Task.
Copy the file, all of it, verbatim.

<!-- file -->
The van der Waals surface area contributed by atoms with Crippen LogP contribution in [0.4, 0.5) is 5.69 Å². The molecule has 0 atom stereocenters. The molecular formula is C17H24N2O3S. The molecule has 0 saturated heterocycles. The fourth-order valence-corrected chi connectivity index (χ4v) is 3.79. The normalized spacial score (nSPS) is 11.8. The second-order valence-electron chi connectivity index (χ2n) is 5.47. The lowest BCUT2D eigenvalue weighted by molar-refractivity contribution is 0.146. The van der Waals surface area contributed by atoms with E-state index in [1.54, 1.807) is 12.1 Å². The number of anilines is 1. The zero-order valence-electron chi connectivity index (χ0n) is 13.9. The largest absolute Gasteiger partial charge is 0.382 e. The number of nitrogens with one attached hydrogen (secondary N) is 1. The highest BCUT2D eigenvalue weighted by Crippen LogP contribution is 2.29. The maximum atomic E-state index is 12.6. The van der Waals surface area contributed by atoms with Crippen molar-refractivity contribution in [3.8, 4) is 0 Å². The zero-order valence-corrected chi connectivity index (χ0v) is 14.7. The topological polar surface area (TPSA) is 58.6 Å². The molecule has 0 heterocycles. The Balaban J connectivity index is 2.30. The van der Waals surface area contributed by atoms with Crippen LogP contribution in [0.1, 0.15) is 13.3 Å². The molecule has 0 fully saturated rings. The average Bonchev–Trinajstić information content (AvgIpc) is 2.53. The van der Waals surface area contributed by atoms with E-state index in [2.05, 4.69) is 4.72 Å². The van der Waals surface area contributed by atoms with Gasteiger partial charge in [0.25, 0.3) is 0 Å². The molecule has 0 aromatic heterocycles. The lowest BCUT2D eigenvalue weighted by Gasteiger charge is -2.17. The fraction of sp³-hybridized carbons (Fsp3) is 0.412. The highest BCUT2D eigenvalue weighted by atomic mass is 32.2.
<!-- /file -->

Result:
The van der Waals surface area contributed by atoms with Crippen LogP contribution in [0.4, 0.5) is 5.69 Å². The molecule has 0 atom stereocenters. The molecular formula is C17H24N2O3S. The molecule has 0 saturated heterocycles. The fourth-order valence-corrected chi connectivity index (χ4v) is 3.79. The normalized spacial score (nSPS) is 11.8. The second-order valence-electron chi connectivity index (χ2n) is 5.47. The lowest BCUT2D eigenvalue weighted by molar-refractivity contribution is 0.146. The van der Waals surface area contributed by atoms with E-state index in [1.54, 1.807) is 12.1 Å². The number of anilines is 1. The zero-order valence-electron chi connectivity index (χ0n) is 13.9. The largest absolute Gasteiger partial charge is 0.382 e. The number of nitrogens with one attached hydrogen (secondary N) is 1. The highest BCUT2D eigenvalue weighted by Crippen LogP contribution is 2.29. The maximum atomic E-state index is 12.6. The van der Waals surface area contributed by atoms with Crippen molar-refractivity contribution in [3.8, 4) is 0 Å². The zero-order valence-corrected chi connectivity index (χ0v) is 14.7. The topological polar surface area (TPSA) is 58.6 Å². The molecule has 0 heterocycles. The Balaban J connectivity index is 2.30. The van der Waals surface area contributed by atoms with Crippen LogP contribution in [0.1, 0.15) is 13.3 Å². The molecule has 0 fully saturated rings. The average Bonchev–Trinajstić information content (AvgIpc) is 2.53. The van der Waals surface area contributed by atoms with E-state index in [2.05, 4.69) is 4.72 Å². The van der Waals surface area contributed by atoms with Gasteiger partial charge in [0.25, 0.3) is 0 Å². The molecule has 0 aromatic heterocycles. The lowest BCUT2D eigenvalue weighted by Gasteiger charge is -2.17. The fraction of sp³-hybridized carbons (Fsp3) is 0.412. The highest BCUT2D eigenvalue weighted by atomic mass is 32.2.